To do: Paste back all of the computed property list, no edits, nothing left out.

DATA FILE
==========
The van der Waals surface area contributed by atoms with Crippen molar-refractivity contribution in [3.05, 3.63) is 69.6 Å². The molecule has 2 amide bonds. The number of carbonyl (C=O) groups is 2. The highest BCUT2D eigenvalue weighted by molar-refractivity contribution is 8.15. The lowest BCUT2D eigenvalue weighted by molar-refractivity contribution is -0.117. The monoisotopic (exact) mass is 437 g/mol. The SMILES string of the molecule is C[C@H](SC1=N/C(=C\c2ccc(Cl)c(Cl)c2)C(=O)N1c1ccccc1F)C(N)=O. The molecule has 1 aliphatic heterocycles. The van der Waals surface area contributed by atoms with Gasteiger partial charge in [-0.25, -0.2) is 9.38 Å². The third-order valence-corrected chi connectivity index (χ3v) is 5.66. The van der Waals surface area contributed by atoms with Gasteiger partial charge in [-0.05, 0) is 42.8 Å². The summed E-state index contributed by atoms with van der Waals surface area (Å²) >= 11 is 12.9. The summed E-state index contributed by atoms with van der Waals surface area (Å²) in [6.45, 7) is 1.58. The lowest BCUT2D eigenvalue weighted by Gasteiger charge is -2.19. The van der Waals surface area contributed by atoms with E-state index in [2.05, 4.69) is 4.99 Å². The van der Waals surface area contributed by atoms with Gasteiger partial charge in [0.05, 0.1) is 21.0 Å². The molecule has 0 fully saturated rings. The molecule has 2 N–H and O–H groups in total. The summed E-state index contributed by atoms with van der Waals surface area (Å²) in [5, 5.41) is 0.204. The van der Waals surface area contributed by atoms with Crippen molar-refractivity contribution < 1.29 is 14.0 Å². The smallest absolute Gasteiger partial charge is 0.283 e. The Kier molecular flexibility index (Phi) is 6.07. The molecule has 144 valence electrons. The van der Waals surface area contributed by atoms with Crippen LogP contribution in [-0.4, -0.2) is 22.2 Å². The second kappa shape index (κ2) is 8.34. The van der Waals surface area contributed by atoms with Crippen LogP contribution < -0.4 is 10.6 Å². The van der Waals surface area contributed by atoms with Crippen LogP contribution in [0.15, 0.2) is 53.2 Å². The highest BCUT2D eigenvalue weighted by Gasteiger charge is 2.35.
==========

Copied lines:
The van der Waals surface area contributed by atoms with Crippen molar-refractivity contribution in [3.05, 3.63) is 69.6 Å². The molecule has 2 amide bonds. The number of carbonyl (C=O) groups is 2. The highest BCUT2D eigenvalue weighted by molar-refractivity contribution is 8.15. The lowest BCUT2D eigenvalue weighted by molar-refractivity contribution is -0.117. The monoisotopic (exact) mass is 437 g/mol. The SMILES string of the molecule is C[C@H](SC1=N/C(=C\c2ccc(Cl)c(Cl)c2)C(=O)N1c1ccccc1F)C(N)=O. The molecule has 1 aliphatic heterocycles. The van der Waals surface area contributed by atoms with Gasteiger partial charge in [-0.25, -0.2) is 9.38 Å². The third-order valence-corrected chi connectivity index (χ3v) is 5.66. The van der Waals surface area contributed by atoms with Gasteiger partial charge in [-0.05, 0) is 42.8 Å². The summed E-state index contributed by atoms with van der Waals surface area (Å²) >= 11 is 12.9. The summed E-state index contributed by atoms with van der Waals surface area (Å²) in [6.45, 7) is 1.58. The lowest BCUT2D eigenvalue weighted by Gasteiger charge is -2.19. The van der Waals surface area contributed by atoms with E-state index in [2.05, 4.69) is 4.99 Å². The van der Waals surface area contributed by atoms with Gasteiger partial charge in [0.05, 0.1) is 21.0 Å². The molecule has 0 fully saturated rings. The molecule has 2 N–H and O–H groups in total. The summed E-state index contributed by atoms with van der Waals surface area (Å²) in [5, 5.41) is 0.204. The van der Waals surface area contributed by atoms with Crippen molar-refractivity contribution < 1.29 is 14.0 Å². The smallest absolute Gasteiger partial charge is 0.283 e. The Kier molecular flexibility index (Phi) is 6.07. The molecule has 144 valence electrons. The van der Waals surface area contributed by atoms with Crippen LogP contribution in [-0.4, -0.2) is 22.2 Å². The second kappa shape index (κ2) is 8.34. The van der Waals surface area contributed by atoms with Crippen LogP contribution < -0.4 is 10.6 Å². The van der Waals surface area contributed by atoms with Crippen LogP contribution in [0.15, 0.2) is 53.2 Å². The highest BCUT2D eigenvalue weighted by Gasteiger charge is 2.35.